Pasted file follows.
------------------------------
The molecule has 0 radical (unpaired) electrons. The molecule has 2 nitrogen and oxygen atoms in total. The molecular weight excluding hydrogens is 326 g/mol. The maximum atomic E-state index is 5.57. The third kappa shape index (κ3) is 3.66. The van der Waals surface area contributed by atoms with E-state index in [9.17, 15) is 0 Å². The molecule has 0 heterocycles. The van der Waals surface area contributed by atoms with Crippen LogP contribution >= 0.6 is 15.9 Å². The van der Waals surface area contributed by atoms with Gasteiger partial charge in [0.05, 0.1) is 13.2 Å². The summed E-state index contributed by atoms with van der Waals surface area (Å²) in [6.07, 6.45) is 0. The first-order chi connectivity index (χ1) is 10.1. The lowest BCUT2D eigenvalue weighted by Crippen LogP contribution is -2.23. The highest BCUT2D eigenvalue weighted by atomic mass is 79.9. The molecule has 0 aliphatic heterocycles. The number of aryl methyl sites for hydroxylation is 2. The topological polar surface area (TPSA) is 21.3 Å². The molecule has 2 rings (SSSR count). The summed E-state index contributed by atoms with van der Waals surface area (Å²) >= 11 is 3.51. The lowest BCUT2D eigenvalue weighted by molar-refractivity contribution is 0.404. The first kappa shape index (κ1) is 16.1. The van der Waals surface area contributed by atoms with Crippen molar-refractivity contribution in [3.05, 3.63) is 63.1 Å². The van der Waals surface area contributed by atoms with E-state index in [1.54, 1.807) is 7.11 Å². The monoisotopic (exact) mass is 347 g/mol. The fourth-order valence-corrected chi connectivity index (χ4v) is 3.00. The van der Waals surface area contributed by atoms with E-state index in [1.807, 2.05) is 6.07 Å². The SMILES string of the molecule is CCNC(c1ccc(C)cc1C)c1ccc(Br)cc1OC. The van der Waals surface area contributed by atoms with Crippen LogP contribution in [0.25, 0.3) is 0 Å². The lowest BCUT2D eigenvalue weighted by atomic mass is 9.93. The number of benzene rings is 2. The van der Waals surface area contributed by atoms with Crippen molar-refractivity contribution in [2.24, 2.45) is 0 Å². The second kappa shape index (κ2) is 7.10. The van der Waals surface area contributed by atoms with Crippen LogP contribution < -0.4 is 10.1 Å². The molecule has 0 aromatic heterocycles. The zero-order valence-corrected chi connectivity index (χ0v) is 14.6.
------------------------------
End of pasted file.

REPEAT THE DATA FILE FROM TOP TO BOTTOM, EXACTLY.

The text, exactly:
The molecule has 0 radical (unpaired) electrons. The molecule has 2 nitrogen and oxygen atoms in total. The molecular weight excluding hydrogens is 326 g/mol. The maximum atomic E-state index is 5.57. The third kappa shape index (κ3) is 3.66. The van der Waals surface area contributed by atoms with E-state index in [9.17, 15) is 0 Å². The molecule has 0 heterocycles. The van der Waals surface area contributed by atoms with Crippen LogP contribution >= 0.6 is 15.9 Å². The van der Waals surface area contributed by atoms with Gasteiger partial charge in [0.05, 0.1) is 13.2 Å². The summed E-state index contributed by atoms with van der Waals surface area (Å²) in [6.07, 6.45) is 0. The first-order chi connectivity index (χ1) is 10.1. The lowest BCUT2D eigenvalue weighted by Crippen LogP contribution is -2.23. The highest BCUT2D eigenvalue weighted by atomic mass is 79.9. The molecule has 0 aliphatic heterocycles. The number of aryl methyl sites for hydroxylation is 2. The topological polar surface area (TPSA) is 21.3 Å². The molecule has 2 rings (SSSR count). The summed E-state index contributed by atoms with van der Waals surface area (Å²) >= 11 is 3.51. The lowest BCUT2D eigenvalue weighted by molar-refractivity contribution is 0.404. The first kappa shape index (κ1) is 16.1. The van der Waals surface area contributed by atoms with Crippen molar-refractivity contribution in [3.05, 3.63) is 63.1 Å². The van der Waals surface area contributed by atoms with E-state index in [1.54, 1.807) is 7.11 Å². The monoisotopic (exact) mass is 347 g/mol. The fourth-order valence-corrected chi connectivity index (χ4v) is 3.00. The van der Waals surface area contributed by atoms with E-state index in [1.807, 2.05) is 6.07 Å². The SMILES string of the molecule is CCNC(c1ccc(C)cc1C)c1ccc(Br)cc1OC. The van der Waals surface area contributed by atoms with Crippen LogP contribution in [0.25, 0.3) is 0 Å². The lowest BCUT2D eigenvalue weighted by atomic mass is 9.93. The number of benzene rings is 2. The van der Waals surface area contributed by atoms with Crippen molar-refractivity contribution in [2.24, 2.45) is 0 Å². The second kappa shape index (κ2) is 7.10. The van der Waals surface area contributed by atoms with Crippen LogP contribution < -0.4 is 10.1 Å². The molecule has 0 aromatic heterocycles. The zero-order valence-corrected chi connectivity index (χ0v) is 14.6.